dilluns, 16 d’abril de 2012

Coast Guard launches new fast-response cutter*



MIAMI — The Coast Guard officially brought the new fast-response cutter to operational status as the first ship in that class was commissioned April 14 in Miami, Fla.

The cutter Bernard C. Webber was put in service by its crew of 21 Coast Guardsmen. It will be commanded by Lt. Cmdr. Herb Eggert, who has been working on the fast-response cutter program since the service first started designing the ship in the mid-2000s.

The event — long traditional in the sea services — was held at the Port of Miami with senior city and government and service officials in attendance.

The day started with an ominous tone with rain and overcast skies. The sun began to fight it’s way through the cloud cover during the ceremony.

The ship is named for former the late Chief Warrant Officer Bernard C. Weber. In fact, the entire class of fast-response cutters will be named for the Coast Guard’s enlisted heroes.

Webber was a first class boatswain’s mate assigned to the Coast Guard in Chatham, Mass., on May 9, 1952, when the 503-foot tanker S.S. Pendleton broke in half off Cape Cod from 60-foot seas and 70-knot winds. Webber and a crew of three Coast Guardsmen braved the elements to cross a sand bar to reach the sinking ship and saved 32 of the 33-man crew. All four were awarded the Coast Guard’s Gold Lifesaving Medal.

With the legacy of Webber in mind, the crew brought the ship to life in the shadows of the large ocean liners and commercial vessels that normally come from Miami’s seaport.

The $88 million, 154-foot Webber is bigger and far more advanced than the older island patrol boats which have been in service since the mid-1980s. Service leaders make no bones about the fact the new addition is badly needed because of well-documented maintenance problems with the aging 110-foot cutters this class of ship will replace.

“I do love that new cutter smell,” said Commandant of the Coast Guard, Adm. Robert J. Papp. “We just don’t get too much of that new cutter smell in our service as our recapitalization is moving slow — much too slow — and that’s what makes today so significant to the Coast Guard as we finally have our new patrol boat.”

Along with engine breakdowns, Papp said the current class of patrol boats have technology that is “half a century old, in some cases. A lot of the living conditions on those older cutters just aren’t what we want our young patriots who step aboard to serve their country to live in.”

But in the Coast Guard’s Seventh District, all that is changing, now according to Rear Adm. William D. Baumgartner, commander of the Miami-based district.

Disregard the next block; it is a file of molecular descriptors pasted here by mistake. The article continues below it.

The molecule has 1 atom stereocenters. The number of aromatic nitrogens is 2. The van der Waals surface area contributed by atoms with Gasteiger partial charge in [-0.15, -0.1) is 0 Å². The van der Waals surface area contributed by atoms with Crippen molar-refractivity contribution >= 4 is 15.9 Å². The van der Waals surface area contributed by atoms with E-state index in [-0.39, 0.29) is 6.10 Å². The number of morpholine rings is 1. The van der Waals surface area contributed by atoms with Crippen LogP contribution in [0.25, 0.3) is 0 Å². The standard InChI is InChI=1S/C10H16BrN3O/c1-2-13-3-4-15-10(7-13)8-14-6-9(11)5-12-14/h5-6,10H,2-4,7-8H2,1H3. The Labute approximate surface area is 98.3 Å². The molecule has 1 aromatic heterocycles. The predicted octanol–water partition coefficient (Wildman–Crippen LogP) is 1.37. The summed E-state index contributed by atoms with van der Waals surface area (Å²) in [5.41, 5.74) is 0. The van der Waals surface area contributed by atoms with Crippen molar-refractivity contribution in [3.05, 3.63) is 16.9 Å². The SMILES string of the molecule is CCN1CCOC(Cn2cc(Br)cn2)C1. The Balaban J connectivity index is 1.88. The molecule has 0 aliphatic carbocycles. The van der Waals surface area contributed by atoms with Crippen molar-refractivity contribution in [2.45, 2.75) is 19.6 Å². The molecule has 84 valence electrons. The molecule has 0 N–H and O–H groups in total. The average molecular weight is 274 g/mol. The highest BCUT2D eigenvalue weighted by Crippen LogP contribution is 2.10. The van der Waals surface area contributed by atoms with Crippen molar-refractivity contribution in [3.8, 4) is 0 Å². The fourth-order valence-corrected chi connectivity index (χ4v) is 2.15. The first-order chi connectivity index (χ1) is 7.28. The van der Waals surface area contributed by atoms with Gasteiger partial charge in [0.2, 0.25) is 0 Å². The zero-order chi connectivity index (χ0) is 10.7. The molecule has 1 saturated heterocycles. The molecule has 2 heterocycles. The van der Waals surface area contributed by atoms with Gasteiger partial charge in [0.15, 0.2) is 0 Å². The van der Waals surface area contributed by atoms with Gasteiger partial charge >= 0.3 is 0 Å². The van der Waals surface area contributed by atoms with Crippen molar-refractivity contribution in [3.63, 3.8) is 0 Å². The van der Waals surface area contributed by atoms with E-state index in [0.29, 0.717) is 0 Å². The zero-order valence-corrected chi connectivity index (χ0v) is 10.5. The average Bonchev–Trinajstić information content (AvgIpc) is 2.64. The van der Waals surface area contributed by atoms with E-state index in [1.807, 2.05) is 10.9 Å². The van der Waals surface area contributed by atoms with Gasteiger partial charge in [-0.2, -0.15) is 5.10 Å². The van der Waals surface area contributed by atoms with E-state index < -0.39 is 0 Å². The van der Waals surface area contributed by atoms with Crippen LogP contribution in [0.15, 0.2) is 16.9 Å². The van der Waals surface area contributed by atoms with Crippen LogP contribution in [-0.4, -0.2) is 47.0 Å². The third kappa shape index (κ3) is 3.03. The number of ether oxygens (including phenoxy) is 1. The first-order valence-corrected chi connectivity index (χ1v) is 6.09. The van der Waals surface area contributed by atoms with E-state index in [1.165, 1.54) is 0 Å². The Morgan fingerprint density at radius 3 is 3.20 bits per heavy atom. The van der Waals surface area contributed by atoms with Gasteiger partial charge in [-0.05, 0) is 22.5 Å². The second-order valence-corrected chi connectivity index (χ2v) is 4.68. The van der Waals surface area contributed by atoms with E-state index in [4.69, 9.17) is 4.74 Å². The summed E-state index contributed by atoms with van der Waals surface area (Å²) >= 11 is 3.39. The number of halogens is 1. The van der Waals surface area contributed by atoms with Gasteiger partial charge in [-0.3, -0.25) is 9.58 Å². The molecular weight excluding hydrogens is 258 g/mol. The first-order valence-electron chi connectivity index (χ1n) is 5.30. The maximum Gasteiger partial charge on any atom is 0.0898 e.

“It’s a major step forward from the 110-foot that it replaces,” Baumgartner said. “It’s got more speed and range as that significantly helps our ability to do our missions here in the Seventh District.”

He said the Webber — 44-feet longer than its predecessor and with a hull designed to give the vessel better “seakeeping ability,” Coast Guard’s parlance for saying the ship can handle rough seas and still stay on station and be effective — will significantly expand the patrol capability in his district.

The Webber’s crew quarters are light years ahead of its predecessors, and has four .50-caliber machine guns and a remote-operated 25mm gyroscope-stabilized chain gun located on the ship’s bow for protection.
Baumgartner says the new class of ship will “expand the footprint” of the service not only with the range of the vessel, which can stay out nearly a month without resupply, but also the state of the art electronic suite that can communicate with other U.S. law-enforcement agencies and vessels as well as being sophisticated to operate easily with U.S. and other country’s naval vessels.

“It’s a huge capability for a ship of this size,” Baumghartner said. “It’s a significant game-changer for us in reliability and ability to accomplish our missions.”

Webber will spend the next few months in Miami. It arrived Feb. 9 from Lockport, La.’s Bollinger Shipyard, where all of the fast-response cutters are being constructed.

Baumgartner says the plan now is that a new cutter will arrive in Miami about every 90 days.

“The first six will be home-ported in Miami and they’ll operate throughout the Seventh District, wherever we need them,” he said. “After that, the plan is to put the next six in Key West, Fla., and the six after that will base out of San Juan, Puerto Rico.”

* Notícia publicada a Navy Times. Tot i no ser tant coneguda com la Navy, la US Coast Guard és un servei altament qualificat i amb una història impressionant. Celebrem la posada en servei d'una nova nau.

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